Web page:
Time Series Forecasting in R

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Time series forecasting with ARIMA model in R with code

Follow all the steps carefully on the data you have to forecast the price of commodities in R.

Step 1: Load all the required libraries

`library(tidyverse)library(lubridate)library(forecast)library(tseries)`

Step 2: Take input of the data and use glimpse() to have a look on it

`pricedata <- read_csv("foodprice.csv")glipmse(pricedata)`

Output:

`Rows: 5,105Columns: 17\$ date      <chr> "15-12-2006", "15-01-2007", "15-02-2007", "15-03-2007", "...\$ cmname    <chr> "Wheat flour - Retail", "Wheat flour - Retail", "Wheat fl...\$ unit      <chr> "KG", "KG", "KG", "KG", "KG", "KG", "KG", "KG", "KG", "KG...\$ category  <chr> "cereals and tubers", "cereals and tubers", "cereals and ...\$ price     <dbl> 23.0, 25.5, 25.5, 26.0, 26.0, 26.5, 26.5, 27.5, 29.5, 30....\$ currency  <chr> "BDT", "BDT", "BDT", "BDT", "BDT", "BDT", "BDT", "BDT", "...\$ country   <chr> "Bangladesh", "Bangladesh", "Bangladesh", "Bangladesh", "...\$ station   <chr> "Barisal", "Barisal", "Barisal", "Barisal", "Barisal", "B...\$ stationID <dbl> 575, 575, 575, 575, 575, 575, 575, 575, 575, 575, 575, 57...\$ mktname   <chr> "Barisal Division", "Barisal Division", "Barisal Division...\$ mktid     <dbl> 112, 112, 112, 112, 112, 112, 112, 112, 112, 112, 112, 11...\$ cmid      <dbl> 58, 58, 58, 58, 58, 58, 58, 58, 58, 58, 58, 58, 58, 58, 5...\$ ptid      <dbl> 15, 15, 15, 15, 15, 15, 15, 15, 15, 15, 15, 15, 15, 15, 1...\$ umid      <dbl> 5, 5, 5, 5, 5, 5, 5, 5, 5, 5, 5, 5, 5, 5, 5, 5, 5, 5, 5, ...\$ catid     <dbl> 1, 1, 1, 1, 1, 1, 1, 1, 1, 1, 1, 1, 1, 1, 1, 1, 1, 1, 1, ...\$ sn        <chr> "112_58_15_5", "112_58_15_5", "112_58_15_5", "112_58_15_5...\$ default   <lgl> NA, NA, NA, NA, NA, NA, NA, NA, NA, NA, NA, NA, NA, NA, N...`

Step 3: Take a look on the “date” variable. We need to convert this into date and time. And then use class() to check the data type of date.

`pricedata <- pricedata %>%  mutate(Date = dmy(date)) %>%  select(-date)class(pricedata\$Date)`

Output:

`> class(pricedata\$Date)[1] "Date"`

Step 4: For this code, We will forecast on price of rice(coarse) only. Filter on “cmname” variable to get the information about rice only and store it in rice_ts. ggplot() is used to plot the result.

`rice_price <- filter(pricedata, cmname == "Rice (coarse) - Retail")ggplot(rice_price, aes(x = Date, y = price, group = station)) + geom_line(alpha = 0.5)`

Output:

Step 5: Because the price differ from station to station, we took the median price of each months and summarize the data, then converted the summarized data into time series using ts().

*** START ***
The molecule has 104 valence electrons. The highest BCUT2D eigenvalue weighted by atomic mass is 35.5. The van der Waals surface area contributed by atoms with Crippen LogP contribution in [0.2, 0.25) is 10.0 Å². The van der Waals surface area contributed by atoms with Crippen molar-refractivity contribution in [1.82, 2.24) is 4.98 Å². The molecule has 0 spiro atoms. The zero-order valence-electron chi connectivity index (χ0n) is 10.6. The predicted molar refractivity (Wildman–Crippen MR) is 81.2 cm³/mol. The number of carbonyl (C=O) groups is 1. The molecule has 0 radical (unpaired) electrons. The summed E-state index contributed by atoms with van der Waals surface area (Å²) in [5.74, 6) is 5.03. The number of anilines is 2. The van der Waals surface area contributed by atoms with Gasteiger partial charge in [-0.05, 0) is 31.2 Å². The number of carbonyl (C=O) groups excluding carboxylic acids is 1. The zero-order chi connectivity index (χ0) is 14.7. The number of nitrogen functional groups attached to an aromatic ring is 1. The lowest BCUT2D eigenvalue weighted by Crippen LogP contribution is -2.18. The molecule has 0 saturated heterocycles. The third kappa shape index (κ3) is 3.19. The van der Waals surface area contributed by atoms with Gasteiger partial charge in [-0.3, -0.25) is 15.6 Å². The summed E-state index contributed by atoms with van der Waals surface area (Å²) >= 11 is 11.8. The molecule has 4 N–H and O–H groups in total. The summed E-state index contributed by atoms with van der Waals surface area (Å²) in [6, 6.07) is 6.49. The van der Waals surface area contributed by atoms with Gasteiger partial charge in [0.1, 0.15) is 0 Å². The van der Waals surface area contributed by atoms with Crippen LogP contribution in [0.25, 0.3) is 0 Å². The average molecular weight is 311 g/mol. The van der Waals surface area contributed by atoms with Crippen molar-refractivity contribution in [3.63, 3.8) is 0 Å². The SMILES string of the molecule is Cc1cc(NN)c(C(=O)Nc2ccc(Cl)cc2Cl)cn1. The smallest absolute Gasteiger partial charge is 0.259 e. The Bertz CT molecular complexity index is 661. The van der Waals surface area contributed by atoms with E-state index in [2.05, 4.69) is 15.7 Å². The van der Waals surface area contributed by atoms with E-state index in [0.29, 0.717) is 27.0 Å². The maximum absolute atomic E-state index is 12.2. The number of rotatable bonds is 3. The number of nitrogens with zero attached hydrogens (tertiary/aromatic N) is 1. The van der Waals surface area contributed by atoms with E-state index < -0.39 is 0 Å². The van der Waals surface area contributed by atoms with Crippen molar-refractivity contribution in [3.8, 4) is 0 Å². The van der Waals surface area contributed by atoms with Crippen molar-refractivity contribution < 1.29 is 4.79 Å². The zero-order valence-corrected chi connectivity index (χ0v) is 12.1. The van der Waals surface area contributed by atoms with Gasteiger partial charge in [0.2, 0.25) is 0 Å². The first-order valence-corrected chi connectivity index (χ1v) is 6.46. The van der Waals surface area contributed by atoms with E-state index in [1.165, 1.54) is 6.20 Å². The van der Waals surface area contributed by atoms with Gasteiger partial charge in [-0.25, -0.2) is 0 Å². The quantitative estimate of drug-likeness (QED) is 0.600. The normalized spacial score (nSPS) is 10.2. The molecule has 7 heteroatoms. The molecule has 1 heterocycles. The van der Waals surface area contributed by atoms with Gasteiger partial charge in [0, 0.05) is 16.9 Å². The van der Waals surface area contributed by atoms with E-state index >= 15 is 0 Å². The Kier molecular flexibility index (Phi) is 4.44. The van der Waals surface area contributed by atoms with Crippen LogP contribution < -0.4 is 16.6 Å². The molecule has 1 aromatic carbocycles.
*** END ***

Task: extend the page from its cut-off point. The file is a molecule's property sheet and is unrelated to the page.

`summary_rice_price <- rice_price %>% group_by(Date)%>% summarize(median_price = median(price))max_Date = max(summary_rice_price\$Date)min_Date = min(summary_rice_price\$Date)rice_ts <- ts(summary_rice_price\$median_price, end=c(year(max_Date), month(max_Date)),start=c(year(min_Date), month(min_Date)),frequency=12)`

Step 6: Check the ACF and PACF plots to decide whether or not to go with ARIMA model.

`acf <- acf(rice_ts)pacf <- pacf(rice_ts)`

Output: As both of the figures shows a geometric pattern, ARIMA is a suitable model to predict price.

Step 8: Check if the model starionary using stl(). And to be more sure, perform Augmented Dickey-Fuller test on rice_ts using adf.test().

`plot(stl(rice_ts,s.window = "periodic"))adf.test(rice_ts)`

Output: The bar on the right side of the component “seasonal” confirms the seasonality of the time series. Also the p-value of ADF test rejects the possibility of the time series to be stationary.

Step 9: Fit the model using auto.arima() and set seasonal = TRUE . Or manually by tring out Arima() with different order and season. Note that, for tring out manully, we’ll need to choose the model with lowest AIC AICc and BIC value. Use checkresiduals() to confirm the fitted model does not contain lack of fit.

`fit3 <- Arima(rice_ts, order = c(1,1,3), seasonal = c(1, 1, 1))checkresiduals(fit3)`

Output: The fitted model rejects lac of fit that if confirmed by Ljung-Box test having a p-value well above 0.05 and also confirms a binomial distribution on residuals.

Step 10: Use forecast() on the fitted model and use autoplot() to viewthe result. Also use accuracy() to check the accuracy of the forecast.

`rice_forecast <- forecast(fit3, h = 36)autoplot(rice_forecast, main = "Rice Price Forecast with ARIMA(1,1,1)(1,1,1)[12]")accuracy(rice_forecast)`

Output:

This is a simple way to forecast a time series data in R.

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Data Science, ML, Image processing. Good hands in R, MATLAB, Python, SPSS, C/Cpp. Always free to connect : https://www.linkedin.com/in/aashiq-reza-2030b516a/